Even if snow still covers your pastures, it's time to think about readying your pastures for spring. Spring is always a busy season on the ranch, so it's best to plan for where you're headed and what you need to get done. Here are some spring jobs to think about.
Overseeding legumes in pastures is a good way to reduce dependence on high-priced nitrogen (N) fertilizer and increase summer productivity and quality in pastures.
Broadcasting seed on a bed of snow is one of my favorite ways to interseed legumes. The darker-colored legume seeds will melt into the snow and be drawn into contact with the soil as the snow melts.
On severely crusted snow, this doesn't work as well, so I wait for a fresh spring snow rather than spreading seed on the full winter's accumulation. Another reason to seed on snow cover is you can see where you've been.
My preferred seeding method is with an electric broadcast seeder on an ATV. You can cover a lot of ground in a day at minimal cost. We generally figure a no-till drill costs about $15/acre for interseeding, while the ATV costs less than $1/acre.
The broadcast strategy works well with any clover, as well as birdsfoot trefoil and lespedeza, but not so well with alfalfa. Alfalfa is more susceptible to late-season frost, and is better seeded with a no-till drill.
The recommended seeding rates for each species are: red clover — 4-6 lbs./acre; white or alsike clover — 1-2 lbs./acre; birdsfoot trefoil — 3-4 lbs./acre; and Marion or other annual lespedeza — 10-15 lbs./acre.
Applying soil nutrients
If you took soil samples last fall and need to apply phosphorus (P), potassium (K) or other micronutrients, you can apply fertilizer as soon as the snow melts. In the wetter parts of the U.S., spreading fertilizer with a bit of frost in the ground lets you cross ground that may be impassible a month later.
But, don't apply fertilizer with the ground frozen solid 1- to 2-ft. deep, due to the runoff risk. Apply after the main thaw, when a spring cold snap firms the surface again.
What about applying N for spring pasture? I generally don't advise it on a large scale. Most graziers already have too much spring pasture, and adding N just aggravates the problem.
For a lot of folks, that 40-60 lbs. of N applied before green-up translates to brush hogging a ton of wasted grass in July. Better to save the N application for later in the season, when it can help you grow grass when you really need it.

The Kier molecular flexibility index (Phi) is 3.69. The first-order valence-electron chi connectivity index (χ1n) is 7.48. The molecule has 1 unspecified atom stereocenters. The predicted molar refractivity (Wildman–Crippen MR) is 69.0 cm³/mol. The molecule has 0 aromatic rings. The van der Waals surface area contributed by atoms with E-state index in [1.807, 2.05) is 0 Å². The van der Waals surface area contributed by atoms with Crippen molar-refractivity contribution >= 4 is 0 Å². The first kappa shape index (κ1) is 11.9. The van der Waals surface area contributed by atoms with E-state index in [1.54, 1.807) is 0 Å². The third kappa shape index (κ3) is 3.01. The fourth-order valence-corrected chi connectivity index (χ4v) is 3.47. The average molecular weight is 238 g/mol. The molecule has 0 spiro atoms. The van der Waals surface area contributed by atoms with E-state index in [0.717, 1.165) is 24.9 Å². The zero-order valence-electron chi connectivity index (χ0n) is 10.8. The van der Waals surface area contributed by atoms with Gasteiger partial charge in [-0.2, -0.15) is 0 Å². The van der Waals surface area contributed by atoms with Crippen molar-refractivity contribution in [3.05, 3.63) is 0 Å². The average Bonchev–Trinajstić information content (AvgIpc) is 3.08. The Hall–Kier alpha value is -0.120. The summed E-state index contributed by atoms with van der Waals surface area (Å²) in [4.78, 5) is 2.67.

If you need to jump-start some pasture for early grazing, consider using 30-40 lbs. of N on a third of your pastures. The extra early grass will let you get cattle off hay a couple of weeks earlier.
Choose the pastures most likely to be grazed at the start of the season, and fertilize only those. Avoid early N fertilization and grazing on swampy pastures, where early grazing can do a lot of soil damage. With the high cost of N, use it as a specific management tool, not a blanket treatment.
If you intend to drag pastures, do it as soon as the manure pats are no longer frozen. And, drag the pastures with the heaviest accumulation from winter grazing or hay feeding first.
In mixed grass-legume pastures, there are lots of legume seeds in those piles waiting to germinate. If you drag early, more of those seeds will contact the soil, be more likely to germinate and help keep your legume stand going. If you wait until the manure pats are little green hills covered with clover seedlings, you destroy your seed bank. The rule with dragging is: “The earlier the better.”
You need no reminder about the rest of the work. Elk smashed the fences, snowdrifts pulled wire off the posts, the undrained tank froze and broke. You cattlemen in the South, count your blessings now. Those of us in the North and West will count ours in the summertime!
Jim Gerrish is a grazing management consultant based in May, ID, and former lead pasture researcher at the University of Missouri's Forage Systems Research Center in Linneus. Reach him at 208/876-4067, firstname.lastname@example.org, or visit http://americangrazinglands.com.